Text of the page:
Last Updated on March 14, 2015
This collection would be lambasted were it not associated with the resurrection of John Galliano.
But first let’s look at the Maison Margiela signatures that Galliano has mercifully retained:
The mix of high and low culture
denim hot pants, leopard and zebra prints, plastic, bright red mesh, muslin (cheap material used to make “test” garments before the final version is made out of more expensive fabric), fishnet tights, safety pins, trousers with ripped knees
tailoring, fur, leather, eccentric shapes and volumes, crystals, feathers, embroidery, brocade, silk
in line with the Maison’s code of anonymity
Found objects repurposed in new garments
seashells, pieces of mirror and jewellery, toy cars, pearls
|Since the beginning of the Maison in 1988, the design team has been collecting garments, accessories and objects to repurpose in the Artisanal line (their take on haute couture). The concept is that old, mundane or abandoned objects are given a new life by transformation into beautiful garments. Our perception of the value of things that surround us is thus challenged. Nothing, it turns out, is truly banal or useless. And if prosaic objects can be reborn as “fashion”, isn’t fashion everywhere you look?|
patterns, visible stitches, tailor’s dummy …
--- pause ---
One of the red looks boasted a strange sculpture on the chest, a reference to the Late Renaissance painting Vertumnus by Giuseppe Arcimboldo. It depicts Emperor Rudolf II as Vertumnus, the Roman god of growth and change of seasons. It might seem deranged (and possibly deadly) to portray one’s emperor as a vegetable composition. According to some art historians though, the veggies signify the abundance of the Golden Age that returned to Prague under the Emperor’s reign.
Recalling Vertumnus suggests that Galliano sees himself as a messiah who has brought back greatness to Maison Margiela. I’ve seen fashion designers use art references for aesthetic purposes only too many times to bet my life that this was deliberate cheekiness on Galliano’s part. But if it was, that’s throwing out of the window Margiela’s code of anonymity and the acknowledgement of fashion design as a collective process. Ancient Greek gods would accuse Galliano of hubris.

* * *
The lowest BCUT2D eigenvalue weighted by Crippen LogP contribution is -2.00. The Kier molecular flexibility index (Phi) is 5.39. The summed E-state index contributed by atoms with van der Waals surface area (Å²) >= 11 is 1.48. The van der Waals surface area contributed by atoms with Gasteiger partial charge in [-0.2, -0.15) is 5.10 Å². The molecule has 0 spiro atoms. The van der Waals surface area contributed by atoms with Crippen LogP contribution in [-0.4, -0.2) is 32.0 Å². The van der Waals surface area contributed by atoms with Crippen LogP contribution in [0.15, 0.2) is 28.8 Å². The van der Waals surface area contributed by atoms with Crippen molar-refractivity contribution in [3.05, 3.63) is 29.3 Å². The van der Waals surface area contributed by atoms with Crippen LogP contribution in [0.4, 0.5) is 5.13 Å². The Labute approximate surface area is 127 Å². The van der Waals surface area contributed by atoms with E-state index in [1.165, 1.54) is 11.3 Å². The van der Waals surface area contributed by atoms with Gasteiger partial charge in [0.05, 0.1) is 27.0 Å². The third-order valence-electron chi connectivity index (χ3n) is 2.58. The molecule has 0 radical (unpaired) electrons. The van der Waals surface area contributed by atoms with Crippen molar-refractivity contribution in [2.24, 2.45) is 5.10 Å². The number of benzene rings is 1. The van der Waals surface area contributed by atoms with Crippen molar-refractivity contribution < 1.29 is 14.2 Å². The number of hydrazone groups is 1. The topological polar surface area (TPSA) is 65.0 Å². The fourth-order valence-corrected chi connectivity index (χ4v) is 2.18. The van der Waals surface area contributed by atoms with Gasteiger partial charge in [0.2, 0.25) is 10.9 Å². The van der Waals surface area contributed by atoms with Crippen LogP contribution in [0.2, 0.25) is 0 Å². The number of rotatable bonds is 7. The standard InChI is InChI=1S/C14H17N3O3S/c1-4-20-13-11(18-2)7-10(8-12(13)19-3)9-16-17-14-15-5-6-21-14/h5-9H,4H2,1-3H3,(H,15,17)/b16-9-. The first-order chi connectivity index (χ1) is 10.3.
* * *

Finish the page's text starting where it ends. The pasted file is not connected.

In the second half of the show, the Maison presented the same 24 looks as “works in progress”. Those toiles were rendered in muslin and pattern pieces, emphasising the craftsmanship behind the collection. I was tempted to praise this as genius until I discovered a video of the Fall/Winter 1997/98 show. 18 years ago Martin Margiela had already pinned paper patterns onto garments and showed several pieces with the shape and signage of a tailor’s dummy. Awkward.
Tailor’s dummies, of course, are a Margiela evergreen. As are the four stitches in place of a logo, the monotone way of differentiating their numerous lines and the meticulous devotion to anonymity. Such quirks made Margiela clothes fun to wear and think about. That Galliano would veer from this, infusing Margiela with his trademark decadence, was to be expected. MMM has been anything but decadent over the years and I was excited about this new aspect of its personality. Only a master storyteller of Galliano’s ilk could succeed at this without compromising the values of the brand, I thought.
I still think the same, only that it will take Galliano a few more seasons to adjust. This time most looks came off as florid and disorientated. Thrown in the cauldron with Margiela’s pared-down intelligent chic, Galliano’s theatrics were constricted and out of place.
It all felt like squeezing your foot into a shoe a size too small.
Six questions for the future: